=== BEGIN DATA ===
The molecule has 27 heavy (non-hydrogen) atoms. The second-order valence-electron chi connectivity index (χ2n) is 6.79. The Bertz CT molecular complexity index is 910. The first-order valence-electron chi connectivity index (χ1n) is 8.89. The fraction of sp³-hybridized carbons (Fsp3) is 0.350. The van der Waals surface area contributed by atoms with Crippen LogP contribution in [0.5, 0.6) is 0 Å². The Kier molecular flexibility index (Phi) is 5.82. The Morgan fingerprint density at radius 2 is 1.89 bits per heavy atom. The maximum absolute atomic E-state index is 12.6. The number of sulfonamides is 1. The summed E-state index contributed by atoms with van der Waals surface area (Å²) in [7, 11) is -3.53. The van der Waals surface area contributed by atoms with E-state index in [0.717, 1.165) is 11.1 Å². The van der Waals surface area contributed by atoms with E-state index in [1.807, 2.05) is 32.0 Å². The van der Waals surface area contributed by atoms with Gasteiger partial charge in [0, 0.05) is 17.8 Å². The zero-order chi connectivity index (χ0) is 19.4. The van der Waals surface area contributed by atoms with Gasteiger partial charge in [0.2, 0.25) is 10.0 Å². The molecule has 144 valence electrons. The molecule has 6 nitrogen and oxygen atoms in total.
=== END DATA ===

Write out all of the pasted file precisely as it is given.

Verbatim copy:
The molecule has 27 heavy (non-hydrogen) atoms. The second-order valence-electron chi connectivity index (χ2n) is 6.79. The Bertz CT molecular complexity index is 910. The first-order valence-electron chi connectivity index (χ1n) is 8.89. The fraction of sp³-hybridized carbons (Fsp3) is 0.350. The van der Waals surface area contributed by atoms with Crippen LogP contribution in [0.5, 0.6) is 0 Å². The Kier molecular flexibility index (Phi) is 5.82. The Morgan fingerprint density at radius 2 is 1.89 bits per heavy atom. The maximum absolute atomic E-state index is 12.6. The number of sulfonamides is 1. The summed E-state index contributed by atoms with van der Waals surface area (Å²) in [7, 11) is -3.53. The van der Waals surface area contributed by atoms with E-state index in [0.717, 1.165) is 11.1 Å². The van der Waals surface area contributed by atoms with E-state index in [1.807, 2.05) is 32.0 Å². The van der Waals surface area contributed by atoms with Gasteiger partial charge in [0, 0.05) is 17.8 Å². The zero-order chi connectivity index (χ0) is 19.4. The van der Waals surface area contributed by atoms with Gasteiger partial charge in [0.2, 0.25) is 10.0 Å². The molecule has 144 valence electrons. The molecule has 6 nitrogen and oxygen atoms in total.